Effect of lactobacillus supplementation on immune status of malnourished pre-school children
- 32 Downloads
The present study was undertaken to assess the effect of Lactobacillus supplementation on immune response of pre school children. Thirty malnourished (grade I and grade II) preschool (3–5 years old) children were selected for the study. These were further categorized into three groups ‘A’, ‘B’ and ‘C’, each group comprising of 10 individuals. Groups ‘Ar and ‘B’ were given lactobacillus supplementation 1.0 x 108 million viable spores/day/child and 2.0 x 108 million of viable spores/day/child for 90 days respectively. Group ’C served as control. Serum adenosine deaminase (ADA) which is an important immunoenzyme marker for assessing lymphocyte function and proliferation was determined at different intervals. The results revealed that lactobacillus supplementation at level of 1.0 x 108 million viable spores/day/child for 15 days along with regular diet significantly improved the ADA levels of pre-school children indicating therapeutic value of lactobacillus as supplementation to malnourished pre-school children.
Key wordsLactobacillus Adenosine deaminase (ADA) Pre-school children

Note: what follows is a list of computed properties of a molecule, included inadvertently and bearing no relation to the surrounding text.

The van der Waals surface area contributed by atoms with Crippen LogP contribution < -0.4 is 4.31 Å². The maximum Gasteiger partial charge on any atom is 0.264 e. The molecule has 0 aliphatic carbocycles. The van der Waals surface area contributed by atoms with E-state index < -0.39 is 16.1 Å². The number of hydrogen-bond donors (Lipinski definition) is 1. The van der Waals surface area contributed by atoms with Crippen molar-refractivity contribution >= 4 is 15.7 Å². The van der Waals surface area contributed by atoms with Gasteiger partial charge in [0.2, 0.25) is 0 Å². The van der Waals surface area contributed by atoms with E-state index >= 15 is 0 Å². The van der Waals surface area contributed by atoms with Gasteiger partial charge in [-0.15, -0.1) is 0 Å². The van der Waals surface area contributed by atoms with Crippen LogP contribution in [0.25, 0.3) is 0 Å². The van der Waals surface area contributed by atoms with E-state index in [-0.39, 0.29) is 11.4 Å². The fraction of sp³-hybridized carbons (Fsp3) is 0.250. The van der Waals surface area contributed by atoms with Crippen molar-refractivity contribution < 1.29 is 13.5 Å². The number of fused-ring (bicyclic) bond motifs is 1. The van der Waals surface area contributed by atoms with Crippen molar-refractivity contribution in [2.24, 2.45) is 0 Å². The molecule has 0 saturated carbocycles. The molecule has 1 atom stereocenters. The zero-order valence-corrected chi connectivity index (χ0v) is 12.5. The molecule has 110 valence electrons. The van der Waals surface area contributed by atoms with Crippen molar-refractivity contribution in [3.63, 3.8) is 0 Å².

Unable to display preview. Download preview PDF.
- 1.Bhaskaram and Vinodini Reddy. Cell mediated immunity in protein calorie malnutrition.J Trop Pediatr 1974; 20: 284–287.Google Scholar
- 3.Glusti G. Adenosine deaminase. In: Bergmeyer HU (ed).Methods in Enzymatic Analysis. Vol.2, New York, Academic Press, 1974; pp. 1092–1099.Google Scholar
- 4.Khedekar CD, Dave JM, Sannabhadtiss. Effect of feeding acidophilus milk on the fecal lactobacilli and coliform counts on human volunteers.Ind. Dairyman 1990; 43: 237–241.Google Scholar
- 6.Khosla SN, Dinesh Kumar and Singh V. Lymphocytic adenosine deaminase activity in typhoid fevers.Postgrad Me J 1992; 68: 268–271.Google Scholar
- 7.Lakshmi V, Rao RR, Nayana Joshi and Rao PN. Serum adenosine deaminase activity in bacillary (or) paucibacillary pulmonary tuberculosis.Indian J Pathol Microbio 1992; 35(1): 48–52.Google Scholar
- 8.Majamma H, Isolauri E, Sexelin M and Vesikar T. Lactic bacteria in the treatment of acute rotavirus gastroenterities.J Pediatric Gastronenterol 1995; 20(3): 333–338.Google Scholar
- 10.Peridigon G, Nader M.E. de Macias, Alvarez S, Goliver S. and Pesce de Ruiz Holgado AA. Enhancement of immune response in mice fed streptococcus thermophilus and lactobacillus acidiophilus.J D airy Sci 1987; 70: 919–926.Google Scholar
- 11.Peridigon G, Nader M E, de Marias, Alvarez Goliver S and A.A. Pesce de Ruiz Holgado. Systemic augmentation of the immune response in mice by feeding fermented milks withLb.Casei andLb. acidophilus immunology 1988; 63: 17–23.Google Scholar
- 12.Peridigon G, Susana AI Varez and Aida Pesce De Ruiz Holgado. Immuno adjuvant activity of oralLactobacillus casei: Influence of dose on the secretory immune response and protective capacity in intestinal infection.J. Dairy Research 1991; 58: 485–496.Google Scholar
- 13.Prajapati JB. Fundamentals of dairy microbiology. Akta Prakashan, Nadiad, India, 1995: 99–117.Google Scholar
- 15.Sellar RL. Acidophillus products. In: Robinson RK (ed).Therapeutic Properties of Fermented Milks Elsevier applied Science, London, 1991; pp. 81–85.Google Scholar